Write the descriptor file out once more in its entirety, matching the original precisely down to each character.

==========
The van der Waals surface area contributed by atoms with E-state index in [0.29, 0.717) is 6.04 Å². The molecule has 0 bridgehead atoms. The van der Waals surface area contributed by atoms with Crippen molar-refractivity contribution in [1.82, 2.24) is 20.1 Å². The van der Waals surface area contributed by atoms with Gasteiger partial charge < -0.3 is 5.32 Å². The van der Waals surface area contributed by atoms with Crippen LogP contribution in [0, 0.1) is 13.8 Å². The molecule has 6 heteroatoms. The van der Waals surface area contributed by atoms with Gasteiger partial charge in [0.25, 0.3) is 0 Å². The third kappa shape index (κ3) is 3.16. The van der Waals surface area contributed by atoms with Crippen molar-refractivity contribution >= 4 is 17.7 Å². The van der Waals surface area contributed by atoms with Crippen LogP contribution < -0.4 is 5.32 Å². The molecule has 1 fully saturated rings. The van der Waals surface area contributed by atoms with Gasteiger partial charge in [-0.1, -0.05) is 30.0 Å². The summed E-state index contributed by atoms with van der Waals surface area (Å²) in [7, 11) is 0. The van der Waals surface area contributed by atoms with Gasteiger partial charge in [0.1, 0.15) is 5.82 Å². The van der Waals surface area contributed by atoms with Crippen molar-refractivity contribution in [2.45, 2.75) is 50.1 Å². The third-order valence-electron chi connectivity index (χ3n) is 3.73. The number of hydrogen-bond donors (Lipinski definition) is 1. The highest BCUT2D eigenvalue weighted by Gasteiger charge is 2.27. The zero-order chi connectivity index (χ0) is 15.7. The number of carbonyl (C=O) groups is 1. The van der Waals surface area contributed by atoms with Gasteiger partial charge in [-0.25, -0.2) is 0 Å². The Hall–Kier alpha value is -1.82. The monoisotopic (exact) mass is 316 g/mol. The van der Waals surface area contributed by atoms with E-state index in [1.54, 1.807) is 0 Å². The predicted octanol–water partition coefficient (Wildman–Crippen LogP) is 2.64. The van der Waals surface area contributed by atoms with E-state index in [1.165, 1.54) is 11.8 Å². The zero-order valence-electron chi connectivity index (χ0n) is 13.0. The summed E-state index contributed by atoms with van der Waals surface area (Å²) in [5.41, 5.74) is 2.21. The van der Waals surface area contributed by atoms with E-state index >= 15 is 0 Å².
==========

The van der Waals surface area contributed by atoms with E-state index in [0.29, 0.717) is 6.04 Å². The molecule has 0 bridgehead atoms. The van der Waals surface area contributed by atoms with Crippen molar-refractivity contribution in [1.82, 2.24) is 20.1 Å². The van der Waals surface area contributed by atoms with Gasteiger partial charge < -0.3 is 5.32 Å². The van der Waals surface area contributed by atoms with Crippen LogP contribution in [0, 0.1) is 13.8 Å². The molecule has 6 heteroatoms. The van der Waals surface area contributed by atoms with Gasteiger partial charge in [0.25, 0.3) is 0 Å². The third kappa shape index (κ3) is 3.16. The van der Waals surface area contributed by atoms with Crippen molar-refractivity contribution >= 4 is 17.7 Å². The van der Waals surface area contributed by atoms with Crippen LogP contribution < -0.4 is 5.32 Å². The molecule has 1 fully saturated rings. The van der Waals surface area contributed by atoms with Gasteiger partial charge in [-0.1, -0.05) is 30.0 Å². The summed E-state index contributed by atoms with van der Waals surface area (Å²) in [7, 11) is 0. The van der Waals surface area contributed by atoms with Gasteiger partial charge in [0.1, 0.15) is 5.82 Å². The van der Waals surface area contributed by atoms with Crippen molar-refractivity contribution in [2.45, 2.75) is 50.1 Å². The third-order valence-electron chi connectivity index (χ3n) is 3.73. The number of hydrogen-bond donors (Lipinski definition) is 1. The highest BCUT2D eigenvalue weighted by Gasteiger charge is 2.27. The zero-order chi connectivity index (χ0) is 15.7. The number of carbonyl (C=O) groups is 1. The van der Waals surface area contributed by atoms with Gasteiger partial charge in [-0.25, -0.2) is 0 Å². The Hall–Kier alpha value is -1.82. The monoisotopic (exact) mass is 316 g/mol. The van der Waals surface area contributed by atoms with E-state index in [1.54, 1.807) is 0 Å². The predicted octanol–water partition coefficient (Wildman–Crippen LogP) is 2.64. The van der Waals surface area contributed by atoms with E-state index in [1.165, 1.54) is 11.8 Å². The zero-order valence-electron chi connectivity index (χ0n) is 13.0. The summed E-state index contributed by atoms with van der Waals surface area (Å²) in [5.41, 5.74) is 2.21. The van der Waals surface area contributed by atoms with E-state index >= 15 is 0 Å².